Tuesday, August 21, 2007

"Remembering is just a great trick of the mind..."

The title of this post comes from a great book for young teens called Freak the Mighty by Rodman Philbrick. In the book, two misfits find each other, go on quests, encounter danger . . . basically all the motifs of American fiction you'd find in The Adventures of Huckleberry Finn . But it's new, and fresh, and, at least for boys, it's a great read.

Anyway, one of the main characters, Freak, tells his friend, Max, that "Remembering is just a great trick of the mind, and if you try hard enough, you can remember just about anything." I've always found that interesting, especially given that eyewitness testimony can sometimes be unreliable for just this very reason.

So here's the hard segue into today's topic--human memory. In terms of science, you really can't beat the lab of the modern neuroscientist for a place to find people searching for the holy grail of human existence, at least in a biological sense. What is consciousness? How do we recognize faces? Why do we react to music so profoundly? Such marvelous questions and all the study focused on this grapefruit sized organ encased in our skulls. You'll do yourself a world of good if you read this series of four articles from the LA Times.

Monday, August 20, 2007


I like them...a lot. This one is about a half mile off the eastern bank of the Hudson river, about 2 miles south of Bard College.

I'm working on a book about them.

I'm working on a lot of things.

Aren't we all?

Another Blog O'mine

About a year ago I started cooking up a website with iWeb on my powerbook. While I wish I could code html, it's been way too long since I took a course in html and I figured I'd avail myself of the wonderful products Apple has made available to make me a more productive person.

So here's my other website. It's specific for my class at Perkiomen Valley Middle School East and requires a user id and password. The blog is also specific, mostly to the arts, education, and the convergence of the two.

Creative Expressions

You'll need a username and password to access it. If you'd like that, just e-mail me. However, please be aware that any of the artwork on the site, especially that work contained in pictures of students at the Berman Museum of Art is covered by all appropriate intellectual property law and copywrites. No one may appropriate those images for their own use.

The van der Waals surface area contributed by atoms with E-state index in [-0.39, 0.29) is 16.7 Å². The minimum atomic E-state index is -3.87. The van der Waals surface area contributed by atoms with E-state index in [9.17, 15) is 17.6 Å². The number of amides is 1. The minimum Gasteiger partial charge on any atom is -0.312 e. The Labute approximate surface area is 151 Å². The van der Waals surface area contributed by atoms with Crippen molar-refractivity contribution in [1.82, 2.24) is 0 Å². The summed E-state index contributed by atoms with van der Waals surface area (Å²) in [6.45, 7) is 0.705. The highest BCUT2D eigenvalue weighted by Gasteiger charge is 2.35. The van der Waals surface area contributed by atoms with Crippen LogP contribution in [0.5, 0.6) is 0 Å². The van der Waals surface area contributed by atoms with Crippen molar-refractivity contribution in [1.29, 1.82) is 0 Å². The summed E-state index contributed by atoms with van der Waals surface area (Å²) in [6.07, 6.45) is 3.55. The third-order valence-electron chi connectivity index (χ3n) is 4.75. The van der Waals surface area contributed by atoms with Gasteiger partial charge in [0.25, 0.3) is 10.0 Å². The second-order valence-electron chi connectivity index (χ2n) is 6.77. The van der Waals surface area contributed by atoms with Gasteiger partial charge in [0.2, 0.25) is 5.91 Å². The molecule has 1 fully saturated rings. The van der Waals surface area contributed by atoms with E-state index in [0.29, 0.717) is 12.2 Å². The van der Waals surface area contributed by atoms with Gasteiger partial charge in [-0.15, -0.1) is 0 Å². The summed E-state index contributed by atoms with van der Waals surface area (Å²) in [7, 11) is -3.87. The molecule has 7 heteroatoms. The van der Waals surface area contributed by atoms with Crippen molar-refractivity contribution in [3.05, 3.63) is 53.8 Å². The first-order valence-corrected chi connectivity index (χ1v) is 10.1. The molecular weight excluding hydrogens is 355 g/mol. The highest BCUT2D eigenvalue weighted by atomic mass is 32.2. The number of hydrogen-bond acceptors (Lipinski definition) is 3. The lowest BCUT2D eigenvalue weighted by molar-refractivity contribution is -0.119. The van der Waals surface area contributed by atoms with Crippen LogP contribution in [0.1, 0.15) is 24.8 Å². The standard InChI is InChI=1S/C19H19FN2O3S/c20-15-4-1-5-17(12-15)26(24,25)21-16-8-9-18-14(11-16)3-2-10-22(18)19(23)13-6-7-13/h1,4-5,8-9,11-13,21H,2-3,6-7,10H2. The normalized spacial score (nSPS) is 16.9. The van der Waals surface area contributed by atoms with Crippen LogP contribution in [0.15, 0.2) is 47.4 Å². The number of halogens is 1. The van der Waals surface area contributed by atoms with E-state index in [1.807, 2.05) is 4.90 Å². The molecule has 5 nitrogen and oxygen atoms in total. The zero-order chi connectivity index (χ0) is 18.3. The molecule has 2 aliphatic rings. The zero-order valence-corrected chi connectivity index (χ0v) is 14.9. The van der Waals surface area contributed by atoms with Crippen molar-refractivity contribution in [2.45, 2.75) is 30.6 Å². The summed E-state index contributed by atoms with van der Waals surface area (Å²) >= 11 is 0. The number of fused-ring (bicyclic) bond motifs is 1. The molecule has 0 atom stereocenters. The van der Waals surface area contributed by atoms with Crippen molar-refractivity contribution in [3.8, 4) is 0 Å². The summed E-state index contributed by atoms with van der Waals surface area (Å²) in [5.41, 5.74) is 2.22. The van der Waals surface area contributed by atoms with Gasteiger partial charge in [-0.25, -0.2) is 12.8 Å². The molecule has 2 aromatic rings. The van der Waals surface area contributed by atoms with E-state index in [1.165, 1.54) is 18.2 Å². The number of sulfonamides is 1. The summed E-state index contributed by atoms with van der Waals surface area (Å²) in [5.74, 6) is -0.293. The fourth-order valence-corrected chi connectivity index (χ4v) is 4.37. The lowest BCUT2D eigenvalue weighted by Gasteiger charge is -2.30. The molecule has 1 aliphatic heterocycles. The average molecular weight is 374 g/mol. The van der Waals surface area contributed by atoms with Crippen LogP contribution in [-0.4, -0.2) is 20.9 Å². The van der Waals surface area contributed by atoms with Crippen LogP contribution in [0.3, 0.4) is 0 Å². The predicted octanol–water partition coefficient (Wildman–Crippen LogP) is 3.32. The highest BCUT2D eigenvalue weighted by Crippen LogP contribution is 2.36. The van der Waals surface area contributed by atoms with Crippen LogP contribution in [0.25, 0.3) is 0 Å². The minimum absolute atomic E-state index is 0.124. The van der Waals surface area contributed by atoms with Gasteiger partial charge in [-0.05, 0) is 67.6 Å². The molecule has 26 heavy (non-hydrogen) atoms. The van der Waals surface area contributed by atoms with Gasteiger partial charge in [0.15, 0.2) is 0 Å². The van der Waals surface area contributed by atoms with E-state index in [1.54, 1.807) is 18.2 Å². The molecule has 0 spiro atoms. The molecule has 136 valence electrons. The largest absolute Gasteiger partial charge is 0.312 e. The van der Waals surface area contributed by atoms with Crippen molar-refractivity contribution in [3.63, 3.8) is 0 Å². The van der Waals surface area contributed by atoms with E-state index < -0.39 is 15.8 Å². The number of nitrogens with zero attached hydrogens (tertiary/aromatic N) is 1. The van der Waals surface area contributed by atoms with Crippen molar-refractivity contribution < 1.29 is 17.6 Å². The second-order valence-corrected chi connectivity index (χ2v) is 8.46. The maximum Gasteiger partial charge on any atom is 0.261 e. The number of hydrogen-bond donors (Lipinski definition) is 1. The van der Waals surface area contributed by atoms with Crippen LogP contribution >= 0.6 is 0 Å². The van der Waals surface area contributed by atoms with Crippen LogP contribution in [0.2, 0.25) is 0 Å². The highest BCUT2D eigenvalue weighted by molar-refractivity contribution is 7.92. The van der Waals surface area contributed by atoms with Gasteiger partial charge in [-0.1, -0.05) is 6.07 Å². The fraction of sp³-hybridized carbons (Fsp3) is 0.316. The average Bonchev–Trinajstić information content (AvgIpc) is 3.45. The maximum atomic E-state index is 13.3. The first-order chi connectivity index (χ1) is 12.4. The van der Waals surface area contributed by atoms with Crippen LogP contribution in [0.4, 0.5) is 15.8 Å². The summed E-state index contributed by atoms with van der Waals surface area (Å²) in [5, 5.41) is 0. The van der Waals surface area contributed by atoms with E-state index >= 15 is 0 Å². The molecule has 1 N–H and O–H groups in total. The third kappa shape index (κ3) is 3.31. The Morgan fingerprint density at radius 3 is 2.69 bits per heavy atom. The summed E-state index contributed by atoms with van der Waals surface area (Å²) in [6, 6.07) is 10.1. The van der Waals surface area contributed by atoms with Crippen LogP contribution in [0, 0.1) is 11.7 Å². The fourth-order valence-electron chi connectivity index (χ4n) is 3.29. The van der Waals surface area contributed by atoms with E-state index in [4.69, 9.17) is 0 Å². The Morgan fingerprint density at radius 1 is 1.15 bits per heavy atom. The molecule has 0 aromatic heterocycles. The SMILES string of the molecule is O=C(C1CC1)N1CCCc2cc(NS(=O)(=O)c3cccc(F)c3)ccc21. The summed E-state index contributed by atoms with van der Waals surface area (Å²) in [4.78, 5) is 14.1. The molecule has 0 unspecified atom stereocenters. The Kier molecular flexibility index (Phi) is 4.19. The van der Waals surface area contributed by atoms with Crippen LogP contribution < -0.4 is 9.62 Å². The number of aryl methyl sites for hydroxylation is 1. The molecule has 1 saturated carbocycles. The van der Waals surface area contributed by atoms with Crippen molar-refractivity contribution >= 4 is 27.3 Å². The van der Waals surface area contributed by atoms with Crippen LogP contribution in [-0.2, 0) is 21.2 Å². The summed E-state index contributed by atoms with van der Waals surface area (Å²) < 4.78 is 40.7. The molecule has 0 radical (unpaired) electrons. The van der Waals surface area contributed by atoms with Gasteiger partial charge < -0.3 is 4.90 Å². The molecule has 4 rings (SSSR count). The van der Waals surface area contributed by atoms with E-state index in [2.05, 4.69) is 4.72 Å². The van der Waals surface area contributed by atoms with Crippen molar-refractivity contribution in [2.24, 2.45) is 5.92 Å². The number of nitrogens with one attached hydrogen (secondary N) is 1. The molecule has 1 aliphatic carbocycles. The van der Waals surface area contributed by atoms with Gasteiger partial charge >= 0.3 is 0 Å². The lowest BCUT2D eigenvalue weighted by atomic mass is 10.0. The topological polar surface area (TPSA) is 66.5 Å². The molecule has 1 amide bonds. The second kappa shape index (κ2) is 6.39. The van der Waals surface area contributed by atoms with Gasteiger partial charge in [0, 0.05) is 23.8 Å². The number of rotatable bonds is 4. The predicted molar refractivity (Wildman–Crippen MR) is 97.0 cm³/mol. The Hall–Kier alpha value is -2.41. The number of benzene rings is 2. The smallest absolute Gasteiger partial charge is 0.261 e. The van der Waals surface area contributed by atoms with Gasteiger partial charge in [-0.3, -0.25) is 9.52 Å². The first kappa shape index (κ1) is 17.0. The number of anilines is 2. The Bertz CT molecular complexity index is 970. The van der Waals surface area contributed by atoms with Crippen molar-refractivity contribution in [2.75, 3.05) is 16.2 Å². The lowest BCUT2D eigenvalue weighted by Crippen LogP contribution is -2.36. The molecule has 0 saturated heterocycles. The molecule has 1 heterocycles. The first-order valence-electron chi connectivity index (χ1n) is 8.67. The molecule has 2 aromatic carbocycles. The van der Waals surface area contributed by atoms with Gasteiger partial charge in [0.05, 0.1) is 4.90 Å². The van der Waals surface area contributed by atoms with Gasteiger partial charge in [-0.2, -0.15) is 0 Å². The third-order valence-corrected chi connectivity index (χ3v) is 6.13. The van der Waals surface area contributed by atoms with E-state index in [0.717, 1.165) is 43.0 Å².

Friday, August 17, 2007

Big Styrofoam Things?

So welcome to the first post in what I hope to be a blog that examines the small things in life as well as those things that just irk me. Just like big styrofoam things.

So you may be asking, "Big styrofoam things?" The explanation is simple. Purchase a new stereo, a computer, anything really that is in someway fragile and along with your purchase you'll receive big styrofoam things. On one hand, they're so important. Their purpose is obvious, and for the most part they perform their jobs admirably. On the other hand, they irk me. What do I do with them afterwards? If I give them to my kids, I find polystyrene fragments all over the place. Recycling them in my area is difficult (though not impossible). And then there's the fact that Dow Chemical has the trademark on the "Styrofoam" brand name of polystyrene. That irks me.

"Big Styrofoam Things" is also the name of the fictional band my college buddy and former roomate, David Wannop (aka "Dave Gold"), and I decided to form during a late night radio show we hosted at Temple University's Ambler Campus. The band remains imaginary, but if it were ever to come to fruition, it would probably look something like Hurra Torpedo.

And that should be enough to give you some idea of what I'm talking about here. If not, then check back. Something else is bound to show up.

Topics for this site include but would never be limited to:

Education (I am a teacher).
HS Lincoln Douglas debate
Art of all types
Information about the human brain

and so....